Perhaps one of only a few true images of Francium - this false-colour image displays the light given off by ~200,000 atoms of it caught in a light trap.

Francium (Fr) is element 87. It was discovered in 1939 by Marguerite Perey, of the Curie Institute.

The only isotope of Fr occurring naturally in significant amounts is 223Fr, a descendant of 235U. 223Fr decays mainly by beta emission to 223Ra, releasing 1.15 MeV worth of energy in the process. A bit of playing with numbers reveals that a 1 mm diameter sphere of 223Fr puts out an average of 245 watts during its first half-life, most of which remains inside the specimen. Within about 0.005 sec, the sphere will turn into a tiny nuclear fireball at a temperature approaching 2000 K. While no macroscopic sample can be obtained without high-order magic, a sample of some 200000 atoms (5E-16 micromole) emitted enough light to allow it to be photographed (see picture).

Often hailed as the most reactive Alkali Metal, it is thought perhaps it may be less reactive than Caesium, as Francium's lone 7s electron spends a part of its time close to the nucleus. In order to do that, the electron must have so much kinetic energy that it becomes more massive - causing its orbital to shrink. A 7s electron spends very little time near the nucleus, so its increasing bond strength and decreasing orbital radius are noticable but not dramatic.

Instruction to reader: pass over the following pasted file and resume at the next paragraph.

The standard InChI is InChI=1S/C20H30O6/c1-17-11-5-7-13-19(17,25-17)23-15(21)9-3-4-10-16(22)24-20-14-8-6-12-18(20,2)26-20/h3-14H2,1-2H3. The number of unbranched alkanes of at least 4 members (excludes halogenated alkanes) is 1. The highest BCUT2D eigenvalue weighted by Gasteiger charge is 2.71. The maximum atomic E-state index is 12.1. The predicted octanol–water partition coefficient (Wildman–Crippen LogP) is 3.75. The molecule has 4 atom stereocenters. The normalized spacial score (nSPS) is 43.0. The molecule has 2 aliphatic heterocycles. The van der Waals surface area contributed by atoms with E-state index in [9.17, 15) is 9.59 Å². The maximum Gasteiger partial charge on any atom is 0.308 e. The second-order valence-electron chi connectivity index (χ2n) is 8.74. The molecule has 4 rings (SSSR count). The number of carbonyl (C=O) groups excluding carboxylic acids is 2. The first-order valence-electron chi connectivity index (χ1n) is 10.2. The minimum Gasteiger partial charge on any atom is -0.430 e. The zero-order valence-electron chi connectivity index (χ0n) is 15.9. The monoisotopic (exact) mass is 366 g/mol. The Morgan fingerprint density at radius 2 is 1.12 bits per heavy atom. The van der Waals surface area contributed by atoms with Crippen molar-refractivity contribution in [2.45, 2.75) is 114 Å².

Further Description[]

In one decay out of 16670, 223Fr decays by alpha emission to 219At instead of to 223Ra. Concentration of 219At

Concentration of Fr in earth as a whole is [Fr] = 5E-27 (molar, of course). Given that N(earth) = 1.4E50 atoms, earth's allotment works out to 1.2 mol or 260 g. As a component of the entire earth, Fr is around 100 times as abundant as Pu. (The situation is reversed in uranium ores; [Fr] is sensitive to [U], but [Pu] is very sensitive to [U].

Its electron configuration is [Rn] 7s1 - a single s electron over a filled shell, like the other Group 1 metals. Francium's estimated covalent and Van der Waals radii are greater than those of Cs - but Rcov(Fr)/Rcov(Cs) = 1.07 while Rcov(Cs)/Rcov(Rb) = 1.11 and RVdW(Fr)/RVdW(Cs) = 1.01 while RVdW(Cs)/RVdW(Rb) = 1.13. It's still the biggest alkali metal atom, but by a shrinking margin.

One occasionally sees data like:

  • Melting Point: 21°C, 70°F, 294°K
  • Boiling Point: 650°C, 1202°F, 923°C

Please note picture at this article's head. 200000 atoms is 5E-10 nanomoles, or 1.2E-16 g. It is difficult to think of the words "melting point" applying to something which throws off energy so fast that 0.0001 picogram of it gives off a detectable heat signature. Just because a property can be calculated does not mean the numbers describe anything real.


Francium's most dramatic use has been in the production of Bose-Einstein condensates.

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